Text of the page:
“Who the f*** takes out $100,000 in loans for a man you’ve spent all of three days with? you deserved it.”
“The Tinder Swindler just shows how stupid women get when they fall in love.”
“Where can I find these stupid women desde The Tinder Swindler that will dash me something sweet?”
It was comments like these that flooded Twitter following the release of The Tinder Swindler last week. The Netflix documentary, which dropped on 2 February, follows a group of women who were swept up in a romance scam so intricate, so extreme, that it left some of them hundreds of thousands of dollars out of pocket.
Shimon Hayut, or “Simon Leviev” as he was known to his victims, conned women into believing they were in genuine relationships before asking them for money. The narrative of the documentary follows how the women – Cecilie Fjellhøy, Pernilla Sjöholm and Ayleen Charlotte – met Hayut through Tinder and how he manipulated them into giving him their money.
Presenting himself as the son of billionaire diamond mogul, Lev Leviev, Hayut would begin each romance by showering the women with lavish gifts, flights on a private jet he apparently owned, and promises of love and commitment. But once he had secured their trust of him, Hayut started asking them for large amounts of money under the pretense of needing to protect his identity from his “enemies” of him.
Fjellhøy, who was 29 when she met Hayut in 2019, says she was conned out of more than $270,626 (£200,000), while Sjöholm says she gave the fraudster at least $45,000 (£33,256). The women have since set up a GoFundMe page to try and raise enough money to pay back their debts – all while Hayut, who was sentenced to 15 months in jail but was released after just five, walks away a free man.
Netflix has since released a new series based on another notorious fraudster; Anna Sorokin, better known by her fake identity of her as German heiress, Anna Delvey. Inventing Anna follows journalist Vivian Kent – based on real-life journalist Jessica Pressler, whose 2018 The Cut article about Sorokin’s crimes inspired the series – as she unravels the complicated web Sorokin spun around herself as she pretended to be a socialite spending her way through New York City.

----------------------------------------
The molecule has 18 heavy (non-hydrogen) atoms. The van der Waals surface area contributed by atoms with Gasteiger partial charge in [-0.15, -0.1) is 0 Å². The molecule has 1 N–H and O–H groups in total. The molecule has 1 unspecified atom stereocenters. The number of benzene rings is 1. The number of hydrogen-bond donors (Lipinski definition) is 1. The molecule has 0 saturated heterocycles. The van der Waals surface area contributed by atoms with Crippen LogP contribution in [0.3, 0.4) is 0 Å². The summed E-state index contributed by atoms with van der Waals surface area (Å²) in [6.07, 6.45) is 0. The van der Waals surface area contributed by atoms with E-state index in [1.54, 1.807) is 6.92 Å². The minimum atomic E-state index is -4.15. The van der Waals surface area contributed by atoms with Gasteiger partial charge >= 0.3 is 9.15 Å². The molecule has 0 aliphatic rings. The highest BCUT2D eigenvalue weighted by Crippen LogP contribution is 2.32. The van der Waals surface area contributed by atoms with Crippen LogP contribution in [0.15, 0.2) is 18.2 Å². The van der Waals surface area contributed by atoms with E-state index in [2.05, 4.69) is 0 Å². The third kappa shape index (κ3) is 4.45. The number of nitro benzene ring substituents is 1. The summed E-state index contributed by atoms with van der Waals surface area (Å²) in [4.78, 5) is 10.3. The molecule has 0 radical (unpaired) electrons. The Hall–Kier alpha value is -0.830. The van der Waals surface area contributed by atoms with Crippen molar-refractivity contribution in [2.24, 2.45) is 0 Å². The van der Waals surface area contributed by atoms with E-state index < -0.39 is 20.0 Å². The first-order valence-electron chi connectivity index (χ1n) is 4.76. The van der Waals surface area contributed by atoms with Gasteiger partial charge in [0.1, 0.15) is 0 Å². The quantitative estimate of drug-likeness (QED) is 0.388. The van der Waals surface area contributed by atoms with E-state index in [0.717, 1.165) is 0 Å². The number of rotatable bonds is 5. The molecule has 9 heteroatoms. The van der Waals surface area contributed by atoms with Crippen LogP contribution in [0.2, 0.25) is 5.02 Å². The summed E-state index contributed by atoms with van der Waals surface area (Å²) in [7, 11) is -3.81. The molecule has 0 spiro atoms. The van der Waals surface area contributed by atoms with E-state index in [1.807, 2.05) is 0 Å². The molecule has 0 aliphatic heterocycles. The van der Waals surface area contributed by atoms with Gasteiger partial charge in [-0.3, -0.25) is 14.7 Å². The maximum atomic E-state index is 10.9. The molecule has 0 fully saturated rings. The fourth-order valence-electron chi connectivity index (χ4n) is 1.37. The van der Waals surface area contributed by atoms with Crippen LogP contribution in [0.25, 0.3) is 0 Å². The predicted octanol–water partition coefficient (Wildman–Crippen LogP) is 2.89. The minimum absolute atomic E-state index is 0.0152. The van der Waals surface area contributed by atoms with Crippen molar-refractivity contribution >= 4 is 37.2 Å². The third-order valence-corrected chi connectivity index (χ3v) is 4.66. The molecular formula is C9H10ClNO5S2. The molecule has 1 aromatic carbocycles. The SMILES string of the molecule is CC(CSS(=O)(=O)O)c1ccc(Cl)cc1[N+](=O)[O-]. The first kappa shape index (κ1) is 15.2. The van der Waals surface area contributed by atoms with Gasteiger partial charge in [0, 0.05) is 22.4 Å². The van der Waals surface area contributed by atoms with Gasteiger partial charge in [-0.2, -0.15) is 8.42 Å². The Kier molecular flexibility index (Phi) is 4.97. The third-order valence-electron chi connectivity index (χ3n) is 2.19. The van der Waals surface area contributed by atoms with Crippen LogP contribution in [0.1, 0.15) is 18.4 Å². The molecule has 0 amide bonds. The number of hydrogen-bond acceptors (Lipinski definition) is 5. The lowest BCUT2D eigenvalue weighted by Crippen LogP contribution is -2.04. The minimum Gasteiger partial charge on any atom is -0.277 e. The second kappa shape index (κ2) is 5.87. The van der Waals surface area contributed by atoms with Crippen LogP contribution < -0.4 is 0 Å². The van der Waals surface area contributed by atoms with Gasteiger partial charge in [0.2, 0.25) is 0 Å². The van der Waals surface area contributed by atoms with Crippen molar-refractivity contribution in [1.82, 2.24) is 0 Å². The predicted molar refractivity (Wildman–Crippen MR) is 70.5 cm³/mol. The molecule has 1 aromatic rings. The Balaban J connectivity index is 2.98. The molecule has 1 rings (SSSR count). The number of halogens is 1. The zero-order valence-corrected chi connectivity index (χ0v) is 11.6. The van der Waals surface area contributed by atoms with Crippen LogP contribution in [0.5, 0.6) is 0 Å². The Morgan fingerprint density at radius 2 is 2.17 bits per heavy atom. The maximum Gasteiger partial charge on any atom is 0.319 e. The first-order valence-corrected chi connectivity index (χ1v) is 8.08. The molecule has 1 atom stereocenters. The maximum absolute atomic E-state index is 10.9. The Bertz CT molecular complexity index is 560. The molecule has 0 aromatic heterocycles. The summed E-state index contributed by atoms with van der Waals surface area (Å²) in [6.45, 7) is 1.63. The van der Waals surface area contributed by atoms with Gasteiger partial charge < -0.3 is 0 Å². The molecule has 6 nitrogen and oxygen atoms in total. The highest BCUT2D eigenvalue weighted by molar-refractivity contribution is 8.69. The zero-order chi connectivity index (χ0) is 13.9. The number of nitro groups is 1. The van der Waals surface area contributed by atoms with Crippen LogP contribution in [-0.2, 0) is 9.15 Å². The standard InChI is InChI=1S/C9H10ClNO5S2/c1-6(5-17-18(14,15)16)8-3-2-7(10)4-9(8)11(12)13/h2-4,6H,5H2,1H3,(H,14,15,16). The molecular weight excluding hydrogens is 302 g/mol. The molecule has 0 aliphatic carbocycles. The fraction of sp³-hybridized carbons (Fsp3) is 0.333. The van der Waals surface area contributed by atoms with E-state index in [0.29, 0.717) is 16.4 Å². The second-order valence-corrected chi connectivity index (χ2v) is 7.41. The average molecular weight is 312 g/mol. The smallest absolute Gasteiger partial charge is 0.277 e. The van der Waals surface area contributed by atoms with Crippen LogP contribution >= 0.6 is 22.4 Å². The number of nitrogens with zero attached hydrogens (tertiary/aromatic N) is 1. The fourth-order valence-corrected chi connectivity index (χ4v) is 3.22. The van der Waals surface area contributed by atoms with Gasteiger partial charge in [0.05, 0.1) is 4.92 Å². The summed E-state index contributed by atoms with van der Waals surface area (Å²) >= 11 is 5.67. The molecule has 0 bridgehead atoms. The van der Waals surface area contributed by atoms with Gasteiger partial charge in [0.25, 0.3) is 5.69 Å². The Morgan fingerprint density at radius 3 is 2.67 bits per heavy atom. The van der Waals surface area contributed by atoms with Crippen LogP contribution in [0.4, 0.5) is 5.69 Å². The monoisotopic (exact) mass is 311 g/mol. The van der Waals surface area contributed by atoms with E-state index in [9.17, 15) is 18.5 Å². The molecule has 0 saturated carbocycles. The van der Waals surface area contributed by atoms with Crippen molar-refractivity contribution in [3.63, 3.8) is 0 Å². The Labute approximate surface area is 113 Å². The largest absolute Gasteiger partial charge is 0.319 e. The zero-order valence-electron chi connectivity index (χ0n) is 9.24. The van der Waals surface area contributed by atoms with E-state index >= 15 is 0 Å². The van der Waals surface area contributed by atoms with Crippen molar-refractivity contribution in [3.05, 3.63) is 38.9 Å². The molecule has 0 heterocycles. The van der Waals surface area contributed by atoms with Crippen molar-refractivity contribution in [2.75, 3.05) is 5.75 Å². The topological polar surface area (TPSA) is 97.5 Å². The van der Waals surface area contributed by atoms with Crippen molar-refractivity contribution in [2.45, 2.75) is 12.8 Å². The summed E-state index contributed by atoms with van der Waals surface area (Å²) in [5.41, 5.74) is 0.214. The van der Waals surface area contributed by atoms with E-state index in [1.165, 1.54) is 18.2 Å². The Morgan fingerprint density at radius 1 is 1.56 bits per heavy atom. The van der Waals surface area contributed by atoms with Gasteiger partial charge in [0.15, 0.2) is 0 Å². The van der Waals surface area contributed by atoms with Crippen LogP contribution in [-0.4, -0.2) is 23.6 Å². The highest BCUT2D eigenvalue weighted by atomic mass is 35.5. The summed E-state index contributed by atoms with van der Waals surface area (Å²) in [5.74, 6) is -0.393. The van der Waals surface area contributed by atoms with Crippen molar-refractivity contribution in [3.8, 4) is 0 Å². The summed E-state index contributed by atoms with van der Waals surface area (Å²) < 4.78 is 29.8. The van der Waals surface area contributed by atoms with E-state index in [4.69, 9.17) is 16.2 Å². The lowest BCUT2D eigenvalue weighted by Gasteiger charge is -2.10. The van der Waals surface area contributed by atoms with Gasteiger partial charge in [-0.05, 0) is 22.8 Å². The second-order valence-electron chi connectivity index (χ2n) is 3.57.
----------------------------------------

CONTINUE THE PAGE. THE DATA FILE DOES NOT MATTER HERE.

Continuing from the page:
Not long after Sorokin was charged with grand larceny and theft in 2017, one of her victims, Rachel DeLoache Williams revealed that Sorokin had scammed her out of $65,000 (£48,000) over the course of their friendship.
In essence, what Sorokin and Hayut did are similar. They spent months gaining their victims’ trust and didn’t give them any reason to believe they would turn them upside down and shake their pockets dry.
However, the difference in social media response towards what the fraudsters did has been stark. In Hayut’s case, there is an inordinate amount of focus on women being initially attracted to him on Tinder because he portrayed himself as a billionaire, with many people harking back to the misogynistic trope of the “gold-digging woman”.
Much of the social media discourse surrounding The Tinder Swindler seems to dismiss the serious fraud Hayut committed and instead mocks and blames the women whose lives he messed with. Even worse, by branding them as “gold-diggers”, many critics have twisted the entire narrative to frame Hayut’s victims as the predators instead.
In contrast, the aggrandisation of Sorokin in pop culture has cast a huge shadow over her victims, shrinking them to the point of near non-existence. as the Evening Standard notes, Inventing Anna sometimes appears to “buy into this Robin Hood self-mythologisation”, where Sorokin is heralded almost as a hero for scamming banks, hotels and New York’s elite in order to live like a socialite.
Let’s not forget that Sorokin is a convicted criminal, found guilty of theft of services and grand larceny. She was sentenced to four to 12 years in state prison, but was released after two years. She was then taken back into custody by Immigration and Customs Enforcement (ICE) in April 2021 for overstaying her visa, and has been in ICE custody since.
Dr Elisabeth Carter, a forensic linguist, criminologist and assistant professor at Kingston University in London, tells The Independent that victims of romance scams do seem to find themselves on the receiving end of more public vitriol than other types of scams. This, she says, is fueled by the idea that victims of fraud have “some level of complicity” in order for the scam to work.